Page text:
(soak in water – then insert along floor of nose, inflate with air)
10) Apply Gentle traction (counter traction by tying to additional Ext tampon as a bolster)
11) Re-assess mouth for continued bleeding
12) High Fives all round – can leave for 48-72hrs (? Antibiotic cover)
Consider other haemostatic parameters – Clotting factors, Keep warm, PH, Calcium
1) Pressure necrosis from packs
2) Dislodgement of airway if intubated orally
3) FB placed in Mouth and nose – label well and document
Airway issues:
Take the airway!! – multiple approaches
Why airway compromise / difficult airway:
Posterio-inferior displacement of maxilla – block nasopharynx
# teeth, bone fragments, vomitus, blood, FB – airway obstruction
Soft tissue swelling and oedema
Aspiration risk
C-spine immobilisation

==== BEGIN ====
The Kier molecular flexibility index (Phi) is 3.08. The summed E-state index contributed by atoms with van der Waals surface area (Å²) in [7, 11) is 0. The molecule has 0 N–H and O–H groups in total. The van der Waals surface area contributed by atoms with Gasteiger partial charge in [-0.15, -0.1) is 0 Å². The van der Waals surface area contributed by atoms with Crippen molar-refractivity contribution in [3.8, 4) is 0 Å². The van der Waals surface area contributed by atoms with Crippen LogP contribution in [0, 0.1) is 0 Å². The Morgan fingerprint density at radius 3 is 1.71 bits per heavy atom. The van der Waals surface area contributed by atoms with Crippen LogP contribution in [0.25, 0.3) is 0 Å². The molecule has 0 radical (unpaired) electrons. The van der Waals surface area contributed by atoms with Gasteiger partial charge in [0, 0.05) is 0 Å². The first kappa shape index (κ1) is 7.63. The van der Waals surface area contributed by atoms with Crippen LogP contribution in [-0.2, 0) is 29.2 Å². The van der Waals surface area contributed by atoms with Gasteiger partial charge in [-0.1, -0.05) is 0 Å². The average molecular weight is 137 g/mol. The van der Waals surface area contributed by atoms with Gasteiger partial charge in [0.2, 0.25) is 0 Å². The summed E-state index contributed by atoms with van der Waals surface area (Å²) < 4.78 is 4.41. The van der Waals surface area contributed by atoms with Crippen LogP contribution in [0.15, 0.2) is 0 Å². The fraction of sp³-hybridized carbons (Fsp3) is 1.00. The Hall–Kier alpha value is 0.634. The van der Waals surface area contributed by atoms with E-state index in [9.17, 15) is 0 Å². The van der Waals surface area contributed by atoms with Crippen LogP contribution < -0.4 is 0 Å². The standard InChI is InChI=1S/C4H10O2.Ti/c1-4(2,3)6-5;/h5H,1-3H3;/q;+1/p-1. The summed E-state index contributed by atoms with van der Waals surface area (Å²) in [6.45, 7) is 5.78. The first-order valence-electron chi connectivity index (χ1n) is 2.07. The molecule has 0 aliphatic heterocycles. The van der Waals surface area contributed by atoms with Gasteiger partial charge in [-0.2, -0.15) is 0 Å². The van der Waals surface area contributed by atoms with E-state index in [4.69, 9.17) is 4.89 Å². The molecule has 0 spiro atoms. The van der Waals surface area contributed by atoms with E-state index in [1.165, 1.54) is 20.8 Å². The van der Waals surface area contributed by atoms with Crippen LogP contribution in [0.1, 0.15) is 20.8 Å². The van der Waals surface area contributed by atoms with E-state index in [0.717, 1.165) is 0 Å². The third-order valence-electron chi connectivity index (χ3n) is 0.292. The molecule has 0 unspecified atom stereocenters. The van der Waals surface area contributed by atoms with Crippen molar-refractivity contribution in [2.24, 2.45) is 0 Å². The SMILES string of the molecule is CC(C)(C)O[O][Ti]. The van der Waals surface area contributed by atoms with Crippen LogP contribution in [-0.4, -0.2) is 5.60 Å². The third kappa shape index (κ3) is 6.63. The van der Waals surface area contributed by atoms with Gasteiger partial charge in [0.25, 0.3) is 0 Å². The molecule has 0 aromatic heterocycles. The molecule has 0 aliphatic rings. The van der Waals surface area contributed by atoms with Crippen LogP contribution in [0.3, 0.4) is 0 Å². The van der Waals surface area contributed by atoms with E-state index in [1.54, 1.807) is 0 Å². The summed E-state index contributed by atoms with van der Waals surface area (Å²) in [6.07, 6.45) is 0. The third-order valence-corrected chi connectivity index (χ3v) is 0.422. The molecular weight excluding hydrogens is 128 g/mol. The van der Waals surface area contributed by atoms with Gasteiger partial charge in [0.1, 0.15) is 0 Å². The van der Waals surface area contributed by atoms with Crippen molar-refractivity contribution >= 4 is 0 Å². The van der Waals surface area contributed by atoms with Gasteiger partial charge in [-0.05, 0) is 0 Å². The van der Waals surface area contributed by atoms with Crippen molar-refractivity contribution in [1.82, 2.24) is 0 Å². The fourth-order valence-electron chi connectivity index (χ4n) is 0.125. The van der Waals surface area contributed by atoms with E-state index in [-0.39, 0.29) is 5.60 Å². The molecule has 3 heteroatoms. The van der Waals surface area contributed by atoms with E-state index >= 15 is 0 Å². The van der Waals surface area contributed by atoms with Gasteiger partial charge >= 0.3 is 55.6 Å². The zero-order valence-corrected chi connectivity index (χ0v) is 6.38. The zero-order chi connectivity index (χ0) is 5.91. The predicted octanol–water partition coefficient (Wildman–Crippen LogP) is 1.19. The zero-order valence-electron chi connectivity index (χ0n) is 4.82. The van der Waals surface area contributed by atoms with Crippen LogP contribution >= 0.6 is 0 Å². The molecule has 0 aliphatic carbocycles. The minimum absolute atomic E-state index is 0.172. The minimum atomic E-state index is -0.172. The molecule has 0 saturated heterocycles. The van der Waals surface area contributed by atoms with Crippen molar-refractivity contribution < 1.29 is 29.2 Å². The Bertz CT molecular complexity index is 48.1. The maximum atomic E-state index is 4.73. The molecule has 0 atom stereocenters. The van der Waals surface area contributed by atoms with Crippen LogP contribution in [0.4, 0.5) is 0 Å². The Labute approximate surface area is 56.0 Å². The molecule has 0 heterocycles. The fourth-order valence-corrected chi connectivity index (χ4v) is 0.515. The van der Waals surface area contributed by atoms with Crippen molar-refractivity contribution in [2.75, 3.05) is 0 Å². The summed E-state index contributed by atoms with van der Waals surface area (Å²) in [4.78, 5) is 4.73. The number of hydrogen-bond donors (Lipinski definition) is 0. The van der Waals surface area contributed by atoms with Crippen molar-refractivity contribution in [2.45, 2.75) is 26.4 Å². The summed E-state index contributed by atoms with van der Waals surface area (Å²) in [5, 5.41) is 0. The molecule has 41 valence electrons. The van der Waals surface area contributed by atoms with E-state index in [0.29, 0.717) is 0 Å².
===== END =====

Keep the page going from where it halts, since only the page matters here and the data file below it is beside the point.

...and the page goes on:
Poorly defined anatomy / deformity / debris
Difficult BMV and mask seal
If Pt is breathing – Allow the pt to breath spontaneously until optimal conditions are available
RSI with direct laryngoscopy or video-laryngoscopy
Cricothyrotomy / awake tracheostomy
Awake fiberoptic intubation
Awake laryngoscopy
Supraglottic airways – LMA or ILMA
Dirrect Laryngoscopy techniques
Suction as you go ETT setup – ETT attached to Mec aspirator and suction
Partner suction with CMAC – 4 people required (team effort – co-ordinated visualisation of
the glottis)
1 person doing video laryngoscope – CMAC
1 person (left of intubator) – welding a yanker and looking at screen
1 person (right of intubator) - welding a yanker and looking at screen
4th person setting up for a surgical airway – (getting kit ready and prepping neck
Periarrest – RSI - Dirrect laryngoscopy with CMAC, LMA backup with Surgical airway if CICO
Stable – Resus or OT – with Anaos – awake fibreoptic – with ENT surgical back up
Useful references –
1) Lifeinthefastlane – Airway issues in facial trauma / facial trauma
2) EMcrit pod cast 110 – exsanguinating haemorrhage from mid-face fractures
3) Handbook of trauma care – Liverpool hospital trauma manual